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Old AuSable Fly Shop

989-348-3330

Currently in Grayling, MI:

27°

Clear

58° / 28°

WindPressureMoon
North 0 mph 30.43"
Steady

Waxing Crescent
TodayTomorrowTuesday

58° / 28 °

62° / 39 °

61° / 32 °

River Flows:

Mio Dam
1880 ft³/s
Smith Bridge
-999999 ft³/s
Parmalee Bridge
1370 ft³/s

The Old Au Sable Fly Shop Fishing Report

March 27, 2018

The Old Au Sable Fly Shop Fishing Report

 

Donnie Report Pic

 

By inches and nudges Spring is slowly creeping in.  We’re moving from highs in the thirties and low forties to highs in the forties and even fifties.  It’s been a slow but sunny climb and that sunshine has everyone in Northern Michigan feeling the aches of Spring Fever.

A day on the stream can be good medicine.  While the angling hasn’t been red hot, it has been solid on the best days.  I pow-wowed with Donnie the other day to pick his brain on what he’d been noticing in trends and tactics while guiding on the river, and he had some good observations.  Like all good anglers, he’s a student of weather patterns and this Spring he’s been paying close attention to barometric pressure.  While this is always an allusive science at best (sorta like moon-phase stuff), he’s been witnessing that as long as the pressure is moving, even slightly, in either direction some better fish are swiping smaller, slowly retrieved streamers.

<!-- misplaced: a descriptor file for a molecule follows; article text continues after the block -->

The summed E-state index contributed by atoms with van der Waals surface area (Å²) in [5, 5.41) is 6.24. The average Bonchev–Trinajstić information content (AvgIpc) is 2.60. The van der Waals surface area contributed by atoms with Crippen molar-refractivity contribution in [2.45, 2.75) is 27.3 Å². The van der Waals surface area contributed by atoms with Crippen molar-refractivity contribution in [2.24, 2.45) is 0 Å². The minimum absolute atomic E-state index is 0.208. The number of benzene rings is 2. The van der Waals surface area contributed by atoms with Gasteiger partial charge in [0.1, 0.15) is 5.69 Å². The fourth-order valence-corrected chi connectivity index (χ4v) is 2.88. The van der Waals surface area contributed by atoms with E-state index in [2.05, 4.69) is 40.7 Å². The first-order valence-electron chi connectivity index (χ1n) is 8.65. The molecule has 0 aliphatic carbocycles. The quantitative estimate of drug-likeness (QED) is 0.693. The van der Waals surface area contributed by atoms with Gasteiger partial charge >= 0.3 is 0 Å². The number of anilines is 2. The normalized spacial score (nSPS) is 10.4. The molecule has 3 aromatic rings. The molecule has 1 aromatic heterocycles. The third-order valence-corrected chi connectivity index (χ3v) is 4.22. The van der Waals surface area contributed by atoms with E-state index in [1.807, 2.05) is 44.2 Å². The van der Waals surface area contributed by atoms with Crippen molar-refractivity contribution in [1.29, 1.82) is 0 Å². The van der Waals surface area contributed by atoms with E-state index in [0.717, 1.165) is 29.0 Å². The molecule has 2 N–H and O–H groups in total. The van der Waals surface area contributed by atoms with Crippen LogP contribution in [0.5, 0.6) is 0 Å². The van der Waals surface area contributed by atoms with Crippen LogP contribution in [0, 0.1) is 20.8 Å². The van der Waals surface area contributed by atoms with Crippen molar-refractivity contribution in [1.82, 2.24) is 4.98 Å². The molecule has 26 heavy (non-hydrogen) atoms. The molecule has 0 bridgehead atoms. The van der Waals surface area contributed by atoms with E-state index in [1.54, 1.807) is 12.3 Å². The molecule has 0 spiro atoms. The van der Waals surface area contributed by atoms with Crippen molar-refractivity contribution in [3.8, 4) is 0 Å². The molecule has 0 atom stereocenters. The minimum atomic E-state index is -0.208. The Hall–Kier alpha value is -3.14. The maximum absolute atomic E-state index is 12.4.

He also talked to me about closing the deal once a fish is coming to the fly.  This is an art.  At least when it goes right.  Streamer fishing is often a visual game.  Like hunting, you get to see everything and what you do in the final seconds make all the difference.  Sometimes, and we’re talking about water temperatures and weather conditions here, you’ve got to speed up the retrieve to a long trout that’s moving to your fly.  Other times, the fish takes and releases so quickly that only a quick, hard, instinctive hookset will close the deal.  Lately, in this cold water, the takes have been on the pause.   That can be hard to do.  Imagine for a moment that you haven’t seen a fish all day and then a leviathan rises from some dark cut  and slips quietly behind your fly.  Maybe the best trout you’ve ever seen and your job is to quit moving the fly in the way that brought the fish up in the first place.  It’s mind boggling.  And none of this is a rule—you’ve got to read the fish every time.  If you get it wrong, the fish sinks back into the black.

Fishing is here and it only gets better.

We’ll see you soon,

Andy

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